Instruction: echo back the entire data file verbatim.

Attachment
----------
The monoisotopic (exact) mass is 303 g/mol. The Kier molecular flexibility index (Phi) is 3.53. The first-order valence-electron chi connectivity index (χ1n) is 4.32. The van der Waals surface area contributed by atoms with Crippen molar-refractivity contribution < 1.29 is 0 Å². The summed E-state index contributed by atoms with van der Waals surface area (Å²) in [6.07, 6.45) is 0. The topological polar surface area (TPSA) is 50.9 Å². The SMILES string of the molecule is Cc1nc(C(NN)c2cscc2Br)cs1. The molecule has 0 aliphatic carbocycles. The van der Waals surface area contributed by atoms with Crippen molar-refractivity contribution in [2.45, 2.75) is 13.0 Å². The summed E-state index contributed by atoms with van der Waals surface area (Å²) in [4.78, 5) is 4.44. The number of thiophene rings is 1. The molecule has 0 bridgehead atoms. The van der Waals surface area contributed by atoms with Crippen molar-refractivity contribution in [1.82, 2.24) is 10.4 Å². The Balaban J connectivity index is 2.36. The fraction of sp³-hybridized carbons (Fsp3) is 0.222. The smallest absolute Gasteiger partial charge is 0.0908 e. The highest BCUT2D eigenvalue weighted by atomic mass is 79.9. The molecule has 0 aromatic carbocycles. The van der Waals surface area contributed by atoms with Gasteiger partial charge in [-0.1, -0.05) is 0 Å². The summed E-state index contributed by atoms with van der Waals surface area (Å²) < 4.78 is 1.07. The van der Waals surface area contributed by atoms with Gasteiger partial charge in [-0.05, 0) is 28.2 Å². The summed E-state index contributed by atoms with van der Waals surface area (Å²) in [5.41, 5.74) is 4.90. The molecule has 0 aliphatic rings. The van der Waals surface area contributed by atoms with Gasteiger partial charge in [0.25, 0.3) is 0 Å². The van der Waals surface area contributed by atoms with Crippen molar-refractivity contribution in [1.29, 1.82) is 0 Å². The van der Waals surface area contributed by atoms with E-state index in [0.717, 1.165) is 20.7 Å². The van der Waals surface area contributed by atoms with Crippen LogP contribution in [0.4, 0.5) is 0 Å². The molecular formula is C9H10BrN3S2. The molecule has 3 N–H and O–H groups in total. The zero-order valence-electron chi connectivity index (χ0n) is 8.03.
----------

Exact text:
The monoisotopic (exact) mass is 303 g/mol. The Kier molecular flexibility index (Phi) is 3.53. The first-order valence-electron chi connectivity index (χ1n) is 4.32. The van der Waals surface area contributed by atoms with Crippen molar-refractivity contribution < 1.29 is 0 Å². The summed E-state index contributed by atoms with van der Waals surface area (Å²) in [6.07, 6.45) is 0. The topological polar surface area (TPSA) is 50.9 Å². The SMILES string of the molecule is Cc1nc(C(NN)c2cscc2Br)cs1. The molecule has 0 aliphatic carbocycles. The van der Waals surface area contributed by atoms with Crippen molar-refractivity contribution in [2.45, 2.75) is 13.0 Å². The summed E-state index contributed by atoms with van der Waals surface area (Å²) in [4.78, 5) is 4.44. The number of thiophene rings is 1. The molecule has 0 bridgehead atoms. The van der Waals surface area contributed by atoms with Crippen molar-refractivity contribution in [1.82, 2.24) is 10.4 Å². The Balaban J connectivity index is 2.36. The fraction of sp³-hybridized carbons (Fsp3) is 0.222. The smallest absolute Gasteiger partial charge is 0.0908 e. The highest BCUT2D eigenvalue weighted by atomic mass is 79.9. The molecule has 0 aromatic carbocycles. The van der Waals surface area contributed by atoms with Gasteiger partial charge in [-0.1, -0.05) is 0 Å². The summed E-state index contributed by atoms with van der Waals surface area (Å²) < 4.78 is 1.07. The van der Waals surface area contributed by atoms with Gasteiger partial charge in [-0.05, 0) is 28.2 Å². The summed E-state index contributed by atoms with van der Waals surface area (Å²) in [5.41, 5.74) is 4.90. The molecule has 0 aliphatic rings. The van der Waals surface area contributed by atoms with Gasteiger partial charge in [0.25, 0.3) is 0 Å². The van der Waals surface area contributed by atoms with Crippen molar-refractivity contribution in [1.29, 1.82) is 0 Å². The van der Waals surface area contributed by atoms with E-state index in [0.717, 1.165) is 20.7 Å². The van der Waals surface area contributed by atoms with Crippen LogP contribution in [0.4, 0.5) is 0 Å². The molecular formula is C9H10BrN3S2. The molecule has 3 N–H and O–H groups in total. The zero-order valence-electron chi connectivity index (χ0n) is 8.03.